The second step of the procedure establishes the
weights that are assigned to each stock. We start by considering equal weights (EW) for all stocks (no selection EW), so as to assess the benefits of the selection stage, and we additionally provide the results for the cap-weighted (CW) portfolio of all stocks (no selection CW), which is the commonly used benchmark. In order to compare the relative performance of the portfolios, we compute the following out-of-sample indicators – the tracking error and correlation with respect to the liabilities, volatility, average dividend yield, Sharpe ratio and annual turnover.
DOING WHAT THEY'RE SUPPOSED TO
We conclude that the various selection procedures deliver what they are designed for. The equally weighted portfolio of the 20% of stocks with the lowest volatilities has a tracking error of 14.6% with respect to our liability proxy, while the equally weighted portfolio of the 20% of stocks with the highest volatilities is almost twice as large. This improvement in tracking error emanates not only from lower portfolio volatility; it is also linked to a strong increase in correlation with the liabilities.
Hence, the selection of low-volatility stocks generates a positive 7.7% correlation with the liability proxy, while a selection of high-volatility stocks generates a negative correlation of -6.7%. This improvement can be traced to the fact that low-volatility stocks, which tend to be low-dividend-uncertainty stocks, are the stocks that tend to be the closest approximations to fixed-income securities.
In terms of correlations, the high-correlation selection ranks only second (though close to first), with a large turnover, suggesting that empirical correlations are highly unstable. We further observe that all selections increase the Sharpe ratio as well as the turnover, compared to both the EW and CW benchmarks, and the increased liability-friendliness of the portfolios is therefore not penalised by lower risk-adjusted performance. We also confirm that the selection on dividend yields generates a statistically and economically significant increase in this dimension with respect to the use of the standard S&P 500 index as a benchmark.
Addressing the focus on liability-hedging through a double-sort procedure, starting with the 200 highest-dividend-yield (DY) stocks, selecting the 100 lowest-volatility stocks among them, and subsequently performing a minimum-variance optimisation, leads to further improvements in the liability-friendliness of the selected portfolios.
Hence, combining the double-sort selection procedure with the minimum-variance weighting scheme with norm constraints (MV-C), leads to improvements in all indicators with respect to the base case results, and reach the following attractive levels: 14.1% tracking error, 12.5% volatility, 8.2% correlation and 5.4% average dividend yield.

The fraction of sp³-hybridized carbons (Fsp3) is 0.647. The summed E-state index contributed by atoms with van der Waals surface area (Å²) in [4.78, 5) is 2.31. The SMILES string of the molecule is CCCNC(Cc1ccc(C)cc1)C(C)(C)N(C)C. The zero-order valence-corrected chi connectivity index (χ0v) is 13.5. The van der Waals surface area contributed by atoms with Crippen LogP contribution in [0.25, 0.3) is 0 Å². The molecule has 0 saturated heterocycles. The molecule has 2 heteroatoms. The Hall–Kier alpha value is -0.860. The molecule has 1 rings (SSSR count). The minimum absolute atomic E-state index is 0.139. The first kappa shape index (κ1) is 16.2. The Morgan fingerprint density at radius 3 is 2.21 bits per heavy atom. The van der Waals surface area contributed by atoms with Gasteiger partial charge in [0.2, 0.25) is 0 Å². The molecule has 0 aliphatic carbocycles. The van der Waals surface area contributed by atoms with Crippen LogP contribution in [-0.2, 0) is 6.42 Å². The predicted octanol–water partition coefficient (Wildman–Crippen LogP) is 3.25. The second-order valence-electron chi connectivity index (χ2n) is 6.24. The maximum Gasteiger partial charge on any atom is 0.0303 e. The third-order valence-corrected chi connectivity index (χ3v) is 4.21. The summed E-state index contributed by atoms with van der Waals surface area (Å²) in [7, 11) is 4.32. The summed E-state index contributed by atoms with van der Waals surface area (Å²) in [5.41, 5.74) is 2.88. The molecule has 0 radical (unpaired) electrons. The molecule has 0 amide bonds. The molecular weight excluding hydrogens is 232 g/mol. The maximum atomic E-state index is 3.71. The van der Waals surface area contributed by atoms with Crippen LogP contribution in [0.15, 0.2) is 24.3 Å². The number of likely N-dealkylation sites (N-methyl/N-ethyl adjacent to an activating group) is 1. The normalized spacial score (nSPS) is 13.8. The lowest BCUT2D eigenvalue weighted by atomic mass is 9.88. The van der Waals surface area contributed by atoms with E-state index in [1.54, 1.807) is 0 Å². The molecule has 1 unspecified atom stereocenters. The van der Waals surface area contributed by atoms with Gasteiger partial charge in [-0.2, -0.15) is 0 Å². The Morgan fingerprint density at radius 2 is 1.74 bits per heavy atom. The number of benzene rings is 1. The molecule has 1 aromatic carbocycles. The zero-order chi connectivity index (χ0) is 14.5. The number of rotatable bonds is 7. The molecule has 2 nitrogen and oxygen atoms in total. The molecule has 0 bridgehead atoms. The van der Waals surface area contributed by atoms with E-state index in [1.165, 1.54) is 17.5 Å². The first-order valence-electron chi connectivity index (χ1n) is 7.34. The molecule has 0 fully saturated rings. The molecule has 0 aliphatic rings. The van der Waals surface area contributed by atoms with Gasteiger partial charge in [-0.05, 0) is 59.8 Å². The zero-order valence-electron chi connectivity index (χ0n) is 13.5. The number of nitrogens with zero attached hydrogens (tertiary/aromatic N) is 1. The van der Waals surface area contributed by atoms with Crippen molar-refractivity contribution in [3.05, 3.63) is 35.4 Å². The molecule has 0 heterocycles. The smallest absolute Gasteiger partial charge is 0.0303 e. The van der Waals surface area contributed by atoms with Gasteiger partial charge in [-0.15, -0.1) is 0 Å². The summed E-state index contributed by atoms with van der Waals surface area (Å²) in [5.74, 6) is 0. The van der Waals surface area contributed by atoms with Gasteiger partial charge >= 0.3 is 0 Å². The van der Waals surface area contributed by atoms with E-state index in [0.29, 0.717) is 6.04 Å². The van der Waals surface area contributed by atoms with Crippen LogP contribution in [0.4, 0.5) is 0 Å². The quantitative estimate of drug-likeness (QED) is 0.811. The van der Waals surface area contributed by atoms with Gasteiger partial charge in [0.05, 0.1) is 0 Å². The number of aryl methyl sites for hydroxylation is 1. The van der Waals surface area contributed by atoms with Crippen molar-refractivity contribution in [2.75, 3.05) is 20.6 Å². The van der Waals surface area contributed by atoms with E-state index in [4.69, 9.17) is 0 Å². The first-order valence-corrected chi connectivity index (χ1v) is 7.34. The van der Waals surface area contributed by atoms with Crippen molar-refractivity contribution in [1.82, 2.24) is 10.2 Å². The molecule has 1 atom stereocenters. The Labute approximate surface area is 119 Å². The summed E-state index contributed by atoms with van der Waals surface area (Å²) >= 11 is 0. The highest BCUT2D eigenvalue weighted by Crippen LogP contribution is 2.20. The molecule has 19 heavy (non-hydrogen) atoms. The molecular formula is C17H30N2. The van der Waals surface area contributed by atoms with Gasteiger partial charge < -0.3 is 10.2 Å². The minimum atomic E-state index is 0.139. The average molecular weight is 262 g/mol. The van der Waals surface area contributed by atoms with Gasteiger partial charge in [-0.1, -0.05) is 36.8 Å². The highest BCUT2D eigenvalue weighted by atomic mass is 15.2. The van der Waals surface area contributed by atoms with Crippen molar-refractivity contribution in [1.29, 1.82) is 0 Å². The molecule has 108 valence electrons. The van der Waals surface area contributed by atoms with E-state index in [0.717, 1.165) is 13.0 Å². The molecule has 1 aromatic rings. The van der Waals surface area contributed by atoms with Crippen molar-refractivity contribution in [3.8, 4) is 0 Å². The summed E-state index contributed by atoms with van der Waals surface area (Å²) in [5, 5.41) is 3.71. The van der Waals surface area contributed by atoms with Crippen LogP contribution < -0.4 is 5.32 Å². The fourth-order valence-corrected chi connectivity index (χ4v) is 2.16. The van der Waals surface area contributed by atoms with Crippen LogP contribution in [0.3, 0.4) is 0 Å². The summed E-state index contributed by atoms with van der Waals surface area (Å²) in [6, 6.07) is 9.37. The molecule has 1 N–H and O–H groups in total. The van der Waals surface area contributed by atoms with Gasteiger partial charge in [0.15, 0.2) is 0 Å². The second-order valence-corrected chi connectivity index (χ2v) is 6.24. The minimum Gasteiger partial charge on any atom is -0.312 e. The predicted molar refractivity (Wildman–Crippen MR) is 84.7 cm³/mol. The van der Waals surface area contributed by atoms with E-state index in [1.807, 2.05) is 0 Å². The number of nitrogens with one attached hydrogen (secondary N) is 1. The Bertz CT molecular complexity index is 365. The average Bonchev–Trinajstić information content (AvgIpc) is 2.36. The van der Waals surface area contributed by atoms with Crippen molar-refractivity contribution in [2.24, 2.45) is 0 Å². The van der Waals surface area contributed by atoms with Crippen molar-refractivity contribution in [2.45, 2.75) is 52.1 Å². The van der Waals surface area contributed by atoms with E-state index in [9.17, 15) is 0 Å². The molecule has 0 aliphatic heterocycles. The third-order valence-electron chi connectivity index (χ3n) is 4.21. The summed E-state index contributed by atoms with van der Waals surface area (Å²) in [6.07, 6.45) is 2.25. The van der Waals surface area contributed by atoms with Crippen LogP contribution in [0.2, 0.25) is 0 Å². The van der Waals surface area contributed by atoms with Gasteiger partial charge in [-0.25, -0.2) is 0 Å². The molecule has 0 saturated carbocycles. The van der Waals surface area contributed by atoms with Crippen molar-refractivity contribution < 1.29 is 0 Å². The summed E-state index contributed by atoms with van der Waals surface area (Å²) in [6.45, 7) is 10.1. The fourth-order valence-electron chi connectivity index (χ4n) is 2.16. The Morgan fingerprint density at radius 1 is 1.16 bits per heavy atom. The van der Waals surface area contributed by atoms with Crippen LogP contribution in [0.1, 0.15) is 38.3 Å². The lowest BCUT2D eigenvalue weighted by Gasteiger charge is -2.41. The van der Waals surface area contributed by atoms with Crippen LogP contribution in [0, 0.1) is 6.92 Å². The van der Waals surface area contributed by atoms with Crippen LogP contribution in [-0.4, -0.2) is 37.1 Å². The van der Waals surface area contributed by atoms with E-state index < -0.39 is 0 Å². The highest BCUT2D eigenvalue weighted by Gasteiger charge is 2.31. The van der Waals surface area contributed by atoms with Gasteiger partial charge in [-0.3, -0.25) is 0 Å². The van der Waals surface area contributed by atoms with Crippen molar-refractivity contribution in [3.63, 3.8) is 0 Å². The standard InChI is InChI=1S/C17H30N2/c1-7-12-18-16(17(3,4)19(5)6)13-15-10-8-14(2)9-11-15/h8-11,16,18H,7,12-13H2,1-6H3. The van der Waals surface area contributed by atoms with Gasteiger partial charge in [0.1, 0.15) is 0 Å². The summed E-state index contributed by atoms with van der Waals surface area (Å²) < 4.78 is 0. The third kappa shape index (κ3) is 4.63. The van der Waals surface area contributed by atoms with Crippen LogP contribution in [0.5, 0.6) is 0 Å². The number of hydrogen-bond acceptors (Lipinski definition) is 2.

Measuring the impact on investor welfare
Due to the resulting improvement in liability-hedging benefits, liability-driven investors can allocate a higher fraction of their portfolios to equities without a corresponding increase in funding ratio volatility. For example, we find that a pension fund allocating 40% to equities on the basis of a CW equity benchmark can allocate as much as 53.3% to a minimum variance portfolio of selected stocks from the aforementioned double-sort procedure for the same volatility of the funding ratio. This substantial increase in equity allocation without a corresponding increase in ALM risk budgets confirms that the improvements in liability-friendliness are economically significant.
The resulting increase in equity allocation for the same ALM risk budget, combined with an improved risk-adjusted performance of the dedicated equity benchmark with respect to the S&P 500 index, leads to an improvement in performance reaching 158 basis points annualised over the 1975-2012 sample period.
This improvement can be decomposed into a contribution emanating purely from the increase in equity allocation assuming no impact on performance (39 basis points) and a contribution emanating purely from the improved performance of the equity benchmark assuming no increase in allocation (119 basis points).
With the exception of the MV-C portfolio of all stocks, the reduction in the maximum drawdown reaches at least 10%
in absolute value, or 30% in relative value.
Furthermore, we observe that even after controlling for the volatility, LDI strategies with liability friendly portfolios dominate those with the S&P 500 in terms of extreme risk measures (maximum funding ratio drawdown).
Written by Guillaume Coqueret, Romain Deguest, Lionel Martellini and Vincent Milhau of the Edhec-Risk Institute
©2015 funds europe